Could it be, perhaps, that the mileage you would get out of that might not be so… convenient… to your purpose of trashing a successful company that makes products that promise to be the biggest threat to your livelihood since the advent of television?


  1. Well, I guess he’s not entirely responsible. Like pretty much all modern journalism it’s just a story recycled from somewhere else – in this case, The New York Daily News. []
  2. It’s hardly surprising that the bacteria mentioned are in evidence – they are among the most common on the planet. []
  3. Consider this – the flush handle in a men’s toilet is probably cleaned at least once a day, if not more frequently. It is NOT a good benchmark against which to measure anything except other things that get cleaned as frequently. It’s irrelevant in respect to phones (inasmuch as you could choose ANYTHING which doesn’t get cleaned much with which to compare it – tv remotes, say, or car keys) and it’s certainly meaningless in terms of iPads in Apples stores unless you have some kind of tangible link. This is a journalist using data recklessly and indiscriminately to attempt to add weight to an article that is lighter than The Zero. []


This is a Canon iP4600. To some, it might look like a printer but it is in fact a demon sent to Earth by Satan. Its very purpose on this mortal plane is to torment the souls of its victims until they lose all sanity and can be thus claimed by the Evil One as his own.

I have come to this conclusion because whenever I try to actually use the iP4600 for the purpose for which it is supposedly ‘designed’, ie, ‘printing’, it attempts to do anything but. It behaves wilfully – malignantly, even – and finds all kinds of ways to inflict misery upon me. It even communicates with me via strange taunting messages.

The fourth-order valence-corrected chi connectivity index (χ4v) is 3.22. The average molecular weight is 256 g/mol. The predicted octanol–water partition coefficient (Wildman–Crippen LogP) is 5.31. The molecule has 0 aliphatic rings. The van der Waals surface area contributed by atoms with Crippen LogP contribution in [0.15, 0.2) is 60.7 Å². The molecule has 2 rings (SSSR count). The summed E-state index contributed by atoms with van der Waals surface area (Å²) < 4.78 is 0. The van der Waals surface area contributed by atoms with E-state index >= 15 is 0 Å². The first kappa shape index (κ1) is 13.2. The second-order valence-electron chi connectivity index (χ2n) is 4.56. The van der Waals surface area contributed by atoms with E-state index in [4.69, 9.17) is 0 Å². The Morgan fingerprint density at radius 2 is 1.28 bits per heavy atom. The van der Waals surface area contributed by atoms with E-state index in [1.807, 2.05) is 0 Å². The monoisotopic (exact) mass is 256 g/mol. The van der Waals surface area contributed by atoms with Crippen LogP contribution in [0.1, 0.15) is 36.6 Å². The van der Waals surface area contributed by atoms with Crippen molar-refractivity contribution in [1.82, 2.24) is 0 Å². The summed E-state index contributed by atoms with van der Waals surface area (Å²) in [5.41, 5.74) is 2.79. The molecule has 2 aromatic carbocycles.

I attempt to print a photo and it replies:

Which it does. And then stops. And then does it again. Then, grudgingly it spits out a mangled copy of my picture:

Sometimes I set it running and go off to make a cup of tea, thinking that when I get back in ten minutes it will have finished. Instead:

This morning it decided, for no apparent reason, to glob ink all over some CD artwork.

And it is entirely futile to try and just ‘print off a quick document’…

It will behave for an entire day, and then, just as I’m trying to finish up and go off to dinner…

Pray for me, Acowlytes. I feel my soul slipping into its icy mechanical maw.

How Many Pilgrims

About a quarter of Australia’s population is self-declared as Christian Catholic.* Over the last few decades, the younger part of the population has been demonstrating a slow inclination to drift away from the conventional Christian Church (and indeed, organized religion altogether) but in about 20 days time in Sydney, the Catholic Church will attempt to reddress that trend by exerting its influence over the waning faith of the young people of Australia and holding an event that they are calling (some might say duplicitously) World ‘Youth’ Day.

Tourism New South Wales’s ‘Sydney’ page breathlessly gushes:

New South Wales looks forward to welcoming young people for World Youth Day 2008, the biggest event to be held in Australia, ever.